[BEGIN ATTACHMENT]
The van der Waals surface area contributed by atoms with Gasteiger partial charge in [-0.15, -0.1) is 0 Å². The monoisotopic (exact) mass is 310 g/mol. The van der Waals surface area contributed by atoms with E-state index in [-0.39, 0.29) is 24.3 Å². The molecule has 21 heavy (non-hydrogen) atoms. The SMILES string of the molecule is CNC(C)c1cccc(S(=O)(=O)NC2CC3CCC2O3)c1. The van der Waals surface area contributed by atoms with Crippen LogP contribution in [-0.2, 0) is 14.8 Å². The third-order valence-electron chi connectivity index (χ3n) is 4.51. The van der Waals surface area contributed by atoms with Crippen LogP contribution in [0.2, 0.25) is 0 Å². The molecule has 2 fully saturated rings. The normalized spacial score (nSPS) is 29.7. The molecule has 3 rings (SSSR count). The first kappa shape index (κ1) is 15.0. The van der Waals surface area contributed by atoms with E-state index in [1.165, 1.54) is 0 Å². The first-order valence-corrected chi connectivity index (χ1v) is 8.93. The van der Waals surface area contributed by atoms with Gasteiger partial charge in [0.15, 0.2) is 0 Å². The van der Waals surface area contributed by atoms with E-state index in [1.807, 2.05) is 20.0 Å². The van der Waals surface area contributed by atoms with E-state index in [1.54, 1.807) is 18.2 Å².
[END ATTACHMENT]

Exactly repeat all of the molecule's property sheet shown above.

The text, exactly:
The van der Waals surface area contributed by atoms with Gasteiger partial charge in [-0.15, -0.1) is 0 Å². The monoisotopic (exact) mass is 310 g/mol. The van der Waals surface area contributed by atoms with E-state index in [-0.39, 0.29) is 24.3 Å². The molecule has 21 heavy (non-hydrogen) atoms. The SMILES string of the molecule is CNC(C)c1cccc(S(=O)(=O)NC2CC3CCC2O3)c1. The van der Waals surface area contributed by atoms with Crippen LogP contribution in [-0.2, 0) is 14.8 Å². The third-order valence-electron chi connectivity index (χ3n) is 4.51. The van der Waals surface area contributed by atoms with Crippen LogP contribution in [0.2, 0.25) is 0 Å². The molecule has 2 fully saturated rings. The normalized spacial score (nSPS) is 29.7. The molecule has 3 rings (SSSR count). The first kappa shape index (κ1) is 15.0. The van der Waals surface area contributed by atoms with E-state index in [1.165, 1.54) is 0 Å². The first-order valence-corrected chi connectivity index (χ1v) is 8.93. The van der Waals surface area contributed by atoms with Gasteiger partial charge in [0.15, 0.2) is 0 Å². The van der Waals surface area contributed by atoms with E-state index in [1.807, 2.05) is 20.0 Å². The van der Waals surface area contributed by atoms with E-state index in [1.54, 1.807) is 18.2 Å².